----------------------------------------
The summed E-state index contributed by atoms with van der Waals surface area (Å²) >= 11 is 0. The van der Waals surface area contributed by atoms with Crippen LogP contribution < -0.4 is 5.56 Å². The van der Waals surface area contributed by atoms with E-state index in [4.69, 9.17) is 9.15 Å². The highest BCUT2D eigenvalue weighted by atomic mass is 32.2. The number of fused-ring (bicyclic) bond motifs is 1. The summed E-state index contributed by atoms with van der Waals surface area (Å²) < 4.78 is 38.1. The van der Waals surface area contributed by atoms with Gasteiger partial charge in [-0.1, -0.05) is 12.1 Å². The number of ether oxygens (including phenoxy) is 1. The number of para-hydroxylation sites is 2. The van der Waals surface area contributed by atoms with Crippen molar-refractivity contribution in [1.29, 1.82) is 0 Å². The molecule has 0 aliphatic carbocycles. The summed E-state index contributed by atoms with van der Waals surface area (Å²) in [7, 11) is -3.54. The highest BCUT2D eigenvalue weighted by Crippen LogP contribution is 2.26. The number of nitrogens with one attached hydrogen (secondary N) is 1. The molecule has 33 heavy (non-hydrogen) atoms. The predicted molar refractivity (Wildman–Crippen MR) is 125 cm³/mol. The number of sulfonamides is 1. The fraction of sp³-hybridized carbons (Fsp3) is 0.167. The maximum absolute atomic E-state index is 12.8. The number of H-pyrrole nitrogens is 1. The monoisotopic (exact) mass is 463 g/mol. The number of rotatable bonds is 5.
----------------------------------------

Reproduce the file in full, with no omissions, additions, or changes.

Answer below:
The summed E-state index contributed by atoms with van der Waals surface area (Å²) >= 11 is 0. The van der Waals surface area contributed by atoms with Crippen LogP contribution < -0.4 is 5.56 Å². The van der Waals surface area contributed by atoms with E-state index in [4.69, 9.17) is 9.15 Å². The highest BCUT2D eigenvalue weighted by atomic mass is 32.2. The number of fused-ring (bicyclic) bond motifs is 1. The summed E-state index contributed by atoms with van der Waals surface area (Å²) < 4.78 is 38.1. The van der Waals surface area contributed by atoms with Gasteiger partial charge in [-0.1, -0.05) is 12.1 Å². The number of ether oxygens (including phenoxy) is 1. The number of para-hydroxylation sites is 2. The van der Waals surface area contributed by atoms with Crippen molar-refractivity contribution in [1.29, 1.82) is 0 Å². The molecule has 0 aliphatic carbocycles. The summed E-state index contributed by atoms with van der Waals surface area (Å²) in [7, 11) is -3.54. The highest BCUT2D eigenvalue weighted by Crippen LogP contribution is 2.26. The number of nitrogens with one attached hydrogen (secondary N) is 1. The molecule has 33 heavy (non-hydrogen) atoms. The predicted molar refractivity (Wildman–Crippen MR) is 125 cm³/mol. The number of sulfonamides is 1. The fraction of sp³-hybridized carbons (Fsp3) is 0.167. The maximum absolute atomic E-state index is 12.8. The number of H-pyrrole nitrogens is 1. The monoisotopic (exact) mass is 463 g/mol. The number of rotatable bonds is 5.